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For Afghan Children, Violence Is The Only Constant

For Afghan Children, Violence Is The Only Constant

Context:

Nearly twenty years of war has had a devastating impact on children in Afghanistan. War casualties among Afghan children are on the rise, and nearly half do not attend school.

In the News:

“War has had a terrible impact on children in Afghanistan. After almost two decades of United States development efforts, with the hopes of helping the war-weary country take a path to stability and self-reliance, little has changed on the ground for children growing up today in Afghanistan. They are not safer. They do not have more rights. And they have never known peace. The truth is, living conditions in the country may be worse than when the “peacemaking” started in 2001.”

“We often see numbers and figures about the country in various survey findings, human rights reports and corruption indexes. But what do these numbers mean to Afghans? In 2017, 8,000 children were reported killed and hurt in conflicts from Syria and Yemen to Congo and Afghanistan. Afghan children account for more than 40 percent of the total. Casualties among Afghan children had increased by 24 percent in 2016. Beyond the physical cost is the mental toll of war. Almost half of children between ages 7 and 17, or 3.7 million, do not attend school, and the rate of out-of-school children has increased to 2002 levels. Girls account for 60 percent of this number. War has decimated the educational system in Afghanistan. Attacks on schools have risen, especially in conflict zones, which now are expanding. Operating schools in rural parts of Afghanistan face overwhelming challenges. Since the country has one of the lowest electricity usages in the world, students have limited access to basic in-class and out-of-classroom educational resources. These conditions make learning difficult, if not impossible.”

Insight from Peace Science:

    • Long-term exposure to violence in Afghanistan over the past four decades has had a significant impact on Afghans.
    • In response to the regular occurrence of violence in Afghan society, Afghans have expressed helplessness, fear, widespread insecurity, and traumatization but also have learned to cope by normalizing violence, desensitizing themselves from it, and integrating it into their daily lives.
    • While “inquisitive” about the war landscape surrounding them, Afghan children have also developed a capacity for emotional numbing in the face of regular violence, including an ability to ignore the possibility of their own death.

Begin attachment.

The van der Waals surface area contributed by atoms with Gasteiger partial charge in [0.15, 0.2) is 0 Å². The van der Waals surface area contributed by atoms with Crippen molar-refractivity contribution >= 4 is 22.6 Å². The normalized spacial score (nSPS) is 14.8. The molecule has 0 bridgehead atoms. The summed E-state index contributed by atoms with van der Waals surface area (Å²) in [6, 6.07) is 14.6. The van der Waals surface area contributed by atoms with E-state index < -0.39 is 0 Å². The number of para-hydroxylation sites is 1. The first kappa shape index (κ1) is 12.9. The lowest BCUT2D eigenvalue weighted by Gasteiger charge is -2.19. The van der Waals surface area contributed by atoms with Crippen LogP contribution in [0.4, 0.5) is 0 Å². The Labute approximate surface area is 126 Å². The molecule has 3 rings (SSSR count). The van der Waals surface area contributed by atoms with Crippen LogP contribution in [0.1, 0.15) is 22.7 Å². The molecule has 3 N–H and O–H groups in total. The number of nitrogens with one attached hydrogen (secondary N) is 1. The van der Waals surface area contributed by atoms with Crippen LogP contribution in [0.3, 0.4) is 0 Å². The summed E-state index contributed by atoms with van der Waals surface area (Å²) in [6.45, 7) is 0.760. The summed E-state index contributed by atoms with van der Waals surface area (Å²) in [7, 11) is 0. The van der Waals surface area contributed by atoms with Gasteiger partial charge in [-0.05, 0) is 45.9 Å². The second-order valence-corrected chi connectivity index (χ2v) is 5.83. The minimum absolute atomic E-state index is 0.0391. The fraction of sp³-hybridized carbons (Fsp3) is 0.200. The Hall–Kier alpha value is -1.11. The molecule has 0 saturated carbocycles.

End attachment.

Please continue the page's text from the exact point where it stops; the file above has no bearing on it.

• Afghans have demonstrated real resilience in the face of violence, attributed to their faith in God but also to the maintenance of routines and the yearning for a better life.

    This research draws our attention to the lived experiences of war, something that is too seldom central to “our” deliberations about going to war. This must change. Making such considerations central not only humanizes the people who may be on the other side of “our” bombs and machine guns, heightening our awareness of the human costs of war, but it also forces us to better consider the “messiness” of war. Although it is tempting to think of war in purely instrumental terms, as a means that will lead to a desired end, the operation of collective violence is never that straightforward. Rather, as something that is experienced by real, complex human beings who can respond in myriad ways, violence can backfire and have unintended effects. “Our” use of violence can reinforce cycles of violence more broadly, particularly if whole generations have grown up in the midst of violence and have become both traumatized by and desensitized to it. In such contexts, it is less likely that violence will be experienced and reacted to as a clearly defined coercive tool and more likely that it will simply add itself to the mound of grievances already piled up on an aggrieved population—who may find new meaning and even resilience in reclaiming agency in the form of armed resistance. For all these reasons, attention to the lived experience of war brings with it a fuller, more realistic assessment of the ethics and utility of violence—whether its use is proposed in North Korea, Syria, or elsewhere.

References:

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